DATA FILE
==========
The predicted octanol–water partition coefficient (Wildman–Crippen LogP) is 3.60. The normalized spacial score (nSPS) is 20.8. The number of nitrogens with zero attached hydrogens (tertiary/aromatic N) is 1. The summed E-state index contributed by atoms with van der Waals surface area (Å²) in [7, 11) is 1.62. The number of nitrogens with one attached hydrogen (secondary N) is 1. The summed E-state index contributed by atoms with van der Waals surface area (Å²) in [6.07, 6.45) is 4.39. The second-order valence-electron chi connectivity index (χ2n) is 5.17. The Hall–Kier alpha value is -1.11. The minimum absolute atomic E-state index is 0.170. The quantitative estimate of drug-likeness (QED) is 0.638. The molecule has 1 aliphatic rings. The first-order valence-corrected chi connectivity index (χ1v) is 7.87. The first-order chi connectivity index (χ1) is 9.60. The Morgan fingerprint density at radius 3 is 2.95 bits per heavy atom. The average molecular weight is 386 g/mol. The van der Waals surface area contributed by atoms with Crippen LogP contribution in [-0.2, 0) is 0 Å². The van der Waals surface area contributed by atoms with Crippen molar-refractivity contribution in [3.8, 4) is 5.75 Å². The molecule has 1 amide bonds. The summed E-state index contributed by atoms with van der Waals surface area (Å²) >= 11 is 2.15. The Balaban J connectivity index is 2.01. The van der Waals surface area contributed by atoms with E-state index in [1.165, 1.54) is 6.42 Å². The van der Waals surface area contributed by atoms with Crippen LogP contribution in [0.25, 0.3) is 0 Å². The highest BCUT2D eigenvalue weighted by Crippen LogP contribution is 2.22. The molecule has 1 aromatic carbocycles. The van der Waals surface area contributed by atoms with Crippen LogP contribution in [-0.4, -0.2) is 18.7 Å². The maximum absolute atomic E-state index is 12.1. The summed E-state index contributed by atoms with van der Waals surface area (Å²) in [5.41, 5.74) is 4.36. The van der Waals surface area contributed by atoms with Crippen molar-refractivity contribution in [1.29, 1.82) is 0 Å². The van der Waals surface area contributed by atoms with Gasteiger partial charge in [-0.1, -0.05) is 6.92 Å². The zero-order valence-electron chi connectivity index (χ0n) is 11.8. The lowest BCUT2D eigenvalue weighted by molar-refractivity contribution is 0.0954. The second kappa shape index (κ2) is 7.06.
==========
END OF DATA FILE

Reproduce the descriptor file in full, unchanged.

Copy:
The predicted octanol–water partition coefficient (Wildman–Crippen LogP) is 3.60. The normalized spacial score (nSPS) is 20.8. The number of nitrogens with zero attached hydrogens (tertiary/aromatic N) is 1. The summed E-state index contributed by atoms with van der Waals surface area (Å²) in [7, 11) is 1.62. The number of nitrogens with one attached hydrogen (secondary N) is 1. The summed E-state index contributed by atoms with van der Waals surface area (Å²) in [6.07, 6.45) is 4.39. The second-order valence-electron chi connectivity index (χ2n) is 5.17. The Hall–Kier alpha value is -1.11. The minimum absolute atomic E-state index is 0.170. The quantitative estimate of drug-likeness (QED) is 0.638. The molecule has 1 aliphatic rings. The first-order valence-corrected chi connectivity index (χ1v) is 7.87. The first-order chi connectivity index (χ1) is 9.60. The Morgan fingerprint density at radius 3 is 2.95 bits per heavy atom. The average molecular weight is 386 g/mol. The van der Waals surface area contributed by atoms with Crippen LogP contribution in [-0.2, 0) is 0 Å². The van der Waals surface area contributed by atoms with Crippen molar-refractivity contribution in [3.8, 4) is 5.75 Å². The molecule has 1 amide bonds. The summed E-state index contributed by atoms with van der Waals surface area (Å²) >= 11 is 2.15. The Balaban J connectivity index is 2.01. The van der Waals surface area contributed by atoms with E-state index in [1.165, 1.54) is 6.42 Å². The van der Waals surface area contributed by atoms with Crippen LogP contribution in [0.25, 0.3) is 0 Å². The highest BCUT2D eigenvalue weighted by Crippen LogP contribution is 2.22. The molecule has 1 aromatic carbocycles. The van der Waals surface area contributed by atoms with Crippen LogP contribution in [-0.4, -0.2) is 18.7 Å². The maximum absolute atomic E-state index is 12.1. The summed E-state index contributed by atoms with van der Waals surface area (Å²) in [5.41, 5.74) is 4.36. The van der Waals surface area contributed by atoms with Crippen molar-refractivity contribution in [1.29, 1.82) is 0 Å². The van der Waals surface area contributed by atoms with Gasteiger partial charge in [-0.1, -0.05) is 6.92 Å². The zero-order valence-electron chi connectivity index (χ0n) is 11.8. The lowest BCUT2D eigenvalue weighted by molar-refractivity contribution is 0.0954. The second kappa shape index (κ2) is 7.06.